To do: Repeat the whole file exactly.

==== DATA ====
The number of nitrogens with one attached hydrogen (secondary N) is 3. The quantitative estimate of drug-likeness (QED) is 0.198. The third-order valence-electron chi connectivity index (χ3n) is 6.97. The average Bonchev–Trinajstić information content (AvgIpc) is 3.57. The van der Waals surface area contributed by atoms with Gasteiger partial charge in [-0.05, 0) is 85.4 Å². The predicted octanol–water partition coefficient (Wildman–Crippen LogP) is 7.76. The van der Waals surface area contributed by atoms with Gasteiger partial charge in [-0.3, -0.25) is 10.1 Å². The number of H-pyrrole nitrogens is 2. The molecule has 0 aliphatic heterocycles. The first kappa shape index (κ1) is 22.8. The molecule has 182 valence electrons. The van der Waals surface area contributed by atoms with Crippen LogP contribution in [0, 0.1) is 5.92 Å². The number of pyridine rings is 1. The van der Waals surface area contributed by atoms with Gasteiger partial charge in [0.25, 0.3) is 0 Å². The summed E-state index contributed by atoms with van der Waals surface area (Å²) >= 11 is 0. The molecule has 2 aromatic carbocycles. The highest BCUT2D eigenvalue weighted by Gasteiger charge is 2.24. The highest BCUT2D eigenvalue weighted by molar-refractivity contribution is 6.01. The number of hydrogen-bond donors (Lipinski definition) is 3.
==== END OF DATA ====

The number of nitrogens with one attached hydrogen (secondary N) is 3. The quantitative estimate of drug-likeness (QED) is 0.198. The third-order valence-electron chi connectivity index (χ3n) is 6.97. The average Bonchev–Trinajstić information content (AvgIpc) is 3.57. The van der Waals surface area contributed by atoms with Gasteiger partial charge in [-0.05, 0) is 85.4 Å². The predicted octanol–water partition coefficient (Wildman–Crippen LogP) is 7.76. The van der Waals surface area contributed by atoms with Gasteiger partial charge in [-0.3, -0.25) is 10.1 Å². The number of H-pyrrole nitrogens is 2. The molecule has 0 aliphatic heterocycles. The first kappa shape index (κ1) is 22.8. The molecule has 182 valence electrons. The van der Waals surface area contributed by atoms with Crippen LogP contribution in [0, 0.1) is 5.92 Å². The number of pyridine rings is 1. The van der Waals surface area contributed by atoms with Gasteiger partial charge in [0.25, 0.3) is 0 Å². The summed E-state index contributed by atoms with van der Waals surface area (Å²) >= 11 is 0. The molecule has 2 aromatic carbocycles. The highest BCUT2D eigenvalue weighted by Gasteiger charge is 2.24. The highest BCUT2D eigenvalue weighted by molar-refractivity contribution is 6.01. The number of hydrogen-bond donors (Lipinski definition) is 3.